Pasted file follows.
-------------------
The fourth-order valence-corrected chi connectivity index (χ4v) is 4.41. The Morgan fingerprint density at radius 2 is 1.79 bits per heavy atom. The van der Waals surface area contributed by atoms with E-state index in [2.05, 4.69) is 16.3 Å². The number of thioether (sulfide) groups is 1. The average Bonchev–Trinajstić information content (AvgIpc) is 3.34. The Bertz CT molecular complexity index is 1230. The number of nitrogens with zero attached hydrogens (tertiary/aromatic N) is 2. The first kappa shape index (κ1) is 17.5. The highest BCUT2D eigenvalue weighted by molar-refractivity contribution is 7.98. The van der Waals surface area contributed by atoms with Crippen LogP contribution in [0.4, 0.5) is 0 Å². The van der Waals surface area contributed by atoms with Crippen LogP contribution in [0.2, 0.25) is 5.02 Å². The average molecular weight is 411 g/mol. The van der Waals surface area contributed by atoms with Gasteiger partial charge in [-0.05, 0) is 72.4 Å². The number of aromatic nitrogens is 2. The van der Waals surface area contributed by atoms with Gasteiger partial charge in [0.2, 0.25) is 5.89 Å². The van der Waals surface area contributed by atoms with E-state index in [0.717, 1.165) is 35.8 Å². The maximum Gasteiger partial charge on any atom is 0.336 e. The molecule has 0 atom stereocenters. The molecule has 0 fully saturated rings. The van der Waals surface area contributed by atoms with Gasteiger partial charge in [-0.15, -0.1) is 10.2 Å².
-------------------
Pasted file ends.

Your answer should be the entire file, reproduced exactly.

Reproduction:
The fourth-order valence-corrected chi connectivity index (χ4v) is 4.41. The Morgan fingerprint density at radius 2 is 1.79 bits per heavy atom. The van der Waals surface area contributed by atoms with E-state index in [2.05, 4.69) is 16.3 Å². The number of thioether (sulfide) groups is 1. The average Bonchev–Trinajstić information content (AvgIpc) is 3.34. The Bertz CT molecular complexity index is 1230. The number of nitrogens with zero attached hydrogens (tertiary/aromatic N) is 2. The first kappa shape index (κ1) is 17.5. The highest BCUT2D eigenvalue weighted by molar-refractivity contribution is 7.98. The van der Waals surface area contributed by atoms with Crippen LogP contribution in [0.4, 0.5) is 0 Å². The van der Waals surface area contributed by atoms with Crippen LogP contribution in [0.2, 0.25) is 5.02 Å². The average molecular weight is 411 g/mol. The van der Waals surface area contributed by atoms with Gasteiger partial charge in [-0.05, 0) is 72.4 Å². The number of aromatic nitrogens is 2. The van der Waals surface area contributed by atoms with Gasteiger partial charge in [0.2, 0.25) is 5.89 Å². The van der Waals surface area contributed by atoms with E-state index in [0.717, 1.165) is 35.8 Å². The maximum Gasteiger partial charge on any atom is 0.336 e. The molecule has 0 atom stereocenters. The molecule has 0 fully saturated rings. The van der Waals surface area contributed by atoms with Gasteiger partial charge in [-0.15, -0.1) is 10.2 Å².